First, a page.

Virtual Book Launch - how I did it.
I had never done it before – a book launch that is. Not in real life and certainly not over our fantasy lives on the internet. I am comfortable, confident and probably a bit cocky when talking to real people. I am used to an audience. I have played with a band performing in local venues in Birmingham. I have danced with a morris side entertaining (I suppose we can call it that) the unsuspecting public. As a pagan, I have led public rituals and handfastings.
Working over the internet is a totally different experience. I am at the mercy of the gremlins that seem to lurk in wait for me whenever I approach a computer. But what option did I have? Let Covid dictate when I launch my book? Definitely not. Saturday 20th March would be the day.
I planned furiously. I watched other people’s virtual launches. I made lists of ideas I could use. Gradually I narrowed it down. It had to be something I was comfortable with, words that would fall easily from my mouth. I would have enough of a problem dealing with the techie side.
I would need something to fill in time while waiting for people to arrive. I decided to play some music from our band. The name of the band was relevant, as Francis Street was named for the back to back housing in Birmingham where my grandmother lived, which features in the book. And as it was a song we had written, it raised no copyright issues.
I would tell people a bit about me, then a bit about how my book came to life. This would be followed by me reading a short extract from my book. People would have the opportunity to ask questions, and then we would draw the winner of the prize – a leather bound journal. Such a journal featured largely in my book.
I set up an event through my Facebook author page. I advertised in Facebook groups. And eventually the night arrived. Did it go well?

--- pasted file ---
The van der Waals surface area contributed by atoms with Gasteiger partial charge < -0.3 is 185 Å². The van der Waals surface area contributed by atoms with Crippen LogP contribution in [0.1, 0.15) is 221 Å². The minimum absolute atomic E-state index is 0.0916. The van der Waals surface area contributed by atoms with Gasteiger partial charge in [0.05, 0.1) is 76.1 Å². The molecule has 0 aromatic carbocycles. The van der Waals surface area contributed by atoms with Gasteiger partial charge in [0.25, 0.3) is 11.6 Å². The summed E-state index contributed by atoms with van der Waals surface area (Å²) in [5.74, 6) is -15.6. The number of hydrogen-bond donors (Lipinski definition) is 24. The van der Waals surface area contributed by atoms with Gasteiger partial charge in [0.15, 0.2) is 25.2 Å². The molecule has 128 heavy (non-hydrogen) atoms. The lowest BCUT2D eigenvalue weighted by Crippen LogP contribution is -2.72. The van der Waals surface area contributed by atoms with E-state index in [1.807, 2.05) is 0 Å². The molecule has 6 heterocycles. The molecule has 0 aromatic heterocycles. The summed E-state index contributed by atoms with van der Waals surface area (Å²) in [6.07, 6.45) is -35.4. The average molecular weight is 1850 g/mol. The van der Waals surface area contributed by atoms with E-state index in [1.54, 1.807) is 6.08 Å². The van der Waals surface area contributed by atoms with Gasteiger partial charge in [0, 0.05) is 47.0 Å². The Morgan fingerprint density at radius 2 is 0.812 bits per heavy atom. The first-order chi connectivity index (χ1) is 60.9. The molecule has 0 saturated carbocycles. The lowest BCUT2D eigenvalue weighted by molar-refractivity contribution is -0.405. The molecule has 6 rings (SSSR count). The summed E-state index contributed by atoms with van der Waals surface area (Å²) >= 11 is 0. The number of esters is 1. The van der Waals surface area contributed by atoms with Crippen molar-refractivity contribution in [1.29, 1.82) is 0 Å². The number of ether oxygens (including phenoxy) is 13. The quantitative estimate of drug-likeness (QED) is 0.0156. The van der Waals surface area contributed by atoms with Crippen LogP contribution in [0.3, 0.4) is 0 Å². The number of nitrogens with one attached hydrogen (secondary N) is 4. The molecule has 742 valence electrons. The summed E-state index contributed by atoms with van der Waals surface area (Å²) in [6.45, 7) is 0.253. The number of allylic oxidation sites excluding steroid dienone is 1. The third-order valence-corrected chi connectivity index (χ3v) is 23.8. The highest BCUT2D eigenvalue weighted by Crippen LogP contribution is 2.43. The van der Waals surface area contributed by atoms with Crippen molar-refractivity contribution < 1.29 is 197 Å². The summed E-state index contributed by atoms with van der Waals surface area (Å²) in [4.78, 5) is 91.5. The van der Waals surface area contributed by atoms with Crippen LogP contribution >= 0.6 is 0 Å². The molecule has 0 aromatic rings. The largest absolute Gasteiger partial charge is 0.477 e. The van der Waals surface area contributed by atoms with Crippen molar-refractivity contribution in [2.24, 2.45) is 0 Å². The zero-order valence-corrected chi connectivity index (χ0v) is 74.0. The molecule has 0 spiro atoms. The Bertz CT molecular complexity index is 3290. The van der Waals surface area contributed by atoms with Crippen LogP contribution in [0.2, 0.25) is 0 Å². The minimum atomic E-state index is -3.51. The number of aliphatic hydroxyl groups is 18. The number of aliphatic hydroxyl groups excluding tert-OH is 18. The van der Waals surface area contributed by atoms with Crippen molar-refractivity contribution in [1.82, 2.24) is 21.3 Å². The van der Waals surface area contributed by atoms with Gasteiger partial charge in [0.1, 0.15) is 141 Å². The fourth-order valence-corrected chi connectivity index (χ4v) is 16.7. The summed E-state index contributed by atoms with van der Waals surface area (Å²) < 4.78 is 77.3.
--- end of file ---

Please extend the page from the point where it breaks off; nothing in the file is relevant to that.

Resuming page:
Hmm, as I suspected there were technical issues. First of all, as I pressed the button to start the live video, a blue circle started to spin on the screen, like the one that tells you something is loading. I wasn’t sure if I was actually live.
I pressed play on the music already cued up. Nothing happened. I turned back to the camera quickly reassessing what to do next when the music started to play!
I followed my plan, which was written up and taped to the wall behind the camera. I felt very alone. I wasn’t sure if anyone at all was out there. I was expecting to see comments and love arriving on my screen. This had happened when I had done live video before. I hadn’t realised this would not happen on the one done through my author page. I told myself the show must go on – even if there was no one watching.
A hand slid round my bedroom door, waving a piece of paper. ‘Can you see the comments?’ The answer was no, but I was mightily relieved to know there were people out there. The door closed, then reopened to reveal a hand clutching a mobile phone, so I could see the comments myself.
I greeted people by name. I answered their questions. The questions were very helpful. They gave me something to talk about though of course I was now thinking on foot, without preparation. Questions I should probably have anticipated:
· Did you encounter writer’s block during the writing process? If so, how did you overcome it?
· How did you go about editing your book?
· Will the next one be a sequel, a prequel or on a totally different topic?
The last part of the event was to select the prize winner. I had downloaded a prize name generator, which worked very well, complete with spinning wheel and sound effects.
And then it was over. Thirty minutes gone by in a flash. I was on a high when I finished; I’d loved doing it. And then on a downer when I watched it back and saw all the mistakes I’d made, places where it could have been slicker, more polished, but that was short lived. I had really done it. I asked people to come and listen to me, and they came. How fantastic is that?
You are welcome to watch the launch if you are looking for ideas. And any feedback would be appreciated so I can improve the next one. (Hark at me, talking about the next one already. I’m even starting to think like a proper author.)